The Lazybrook Civic Club is actively enforcing the restrictions and has recorded a “Notice of Non-Compliance” with Harris County in the real property records for both of these properties. The City of Houston has also filed suit against the home on TC Jester for (i) constructing a 2-story home in a section limited to 1.5-story in height, (ii) constructing a porch that encroaches the front building setback line, (iii) failing to obtain necessary building permits, and (iv) failing to stop work after receiving a Stop Work Order from the City.
The owner of the home on Tannehill Drive is currently trying to pass an amendment to the Section 2 Restrictions, which would lower the brick percentage from 100% to 51%. In order to pass this amendment, the majority of homeowners in this section must agree to the changes by signing a petition.
These individuals are not looking to make Lazybrook their home in which to raise a family, but are only thinking about how quickly and inexpensively they can turn a quick profit (by taking certain short-cuts, such as not installing brick siding to their homes). To be clear, these individuals, who have no intention of being your neighbor beyond how quickly they can flip and sell the house, they are the only ones who gain by this. They are taking advantage of our long adherence to the deed restrictions which have been in place for over sixty years.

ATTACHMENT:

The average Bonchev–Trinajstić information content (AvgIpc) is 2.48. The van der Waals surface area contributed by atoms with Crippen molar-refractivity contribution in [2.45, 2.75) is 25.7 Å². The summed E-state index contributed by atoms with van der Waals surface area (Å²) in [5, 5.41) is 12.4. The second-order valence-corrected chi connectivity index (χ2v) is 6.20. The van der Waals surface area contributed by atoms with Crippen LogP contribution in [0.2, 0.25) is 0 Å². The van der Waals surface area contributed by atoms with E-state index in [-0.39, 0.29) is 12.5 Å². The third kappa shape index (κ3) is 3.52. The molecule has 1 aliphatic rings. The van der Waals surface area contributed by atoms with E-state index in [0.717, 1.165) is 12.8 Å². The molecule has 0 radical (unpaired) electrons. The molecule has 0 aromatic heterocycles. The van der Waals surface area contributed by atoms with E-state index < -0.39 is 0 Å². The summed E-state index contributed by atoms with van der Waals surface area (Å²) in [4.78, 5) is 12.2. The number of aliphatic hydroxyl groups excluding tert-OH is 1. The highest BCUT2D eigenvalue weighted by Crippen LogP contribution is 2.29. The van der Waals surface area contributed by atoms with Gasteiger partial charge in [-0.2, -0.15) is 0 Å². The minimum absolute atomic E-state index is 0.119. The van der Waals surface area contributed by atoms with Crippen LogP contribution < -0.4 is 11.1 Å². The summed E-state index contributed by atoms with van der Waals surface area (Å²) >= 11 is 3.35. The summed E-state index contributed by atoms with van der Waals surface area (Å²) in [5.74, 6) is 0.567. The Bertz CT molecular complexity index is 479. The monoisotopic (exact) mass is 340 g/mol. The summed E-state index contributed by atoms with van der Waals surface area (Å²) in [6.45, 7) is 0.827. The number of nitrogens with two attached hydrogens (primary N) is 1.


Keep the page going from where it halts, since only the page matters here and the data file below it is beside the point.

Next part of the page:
For instance, property appraisers in Texas value all brick homes at a minimum of 6% – 8% higher than homes with alternative siding such as stucco or hardy siding. Deed restrictions by their very nature are intended to benefit all those who live in a subdivision by protecting our collective property values. If we collectively want to protect our property values, we must all agree to abide by the deed restrictions. We agreed to this when we purchased our homes in Lazybrook, including items such as brick percentage because this has a direct correlation on our home values.
We strongly and emphatically encourage each and every one of you to not sign any petition agreeing to change our deed restrictions, because at the end of the day, the only property value you will be harming will be your own.
Contributions by Lazybrook residents
Ben Dolan and Paul Thannisch
Mosquito Spraying Chair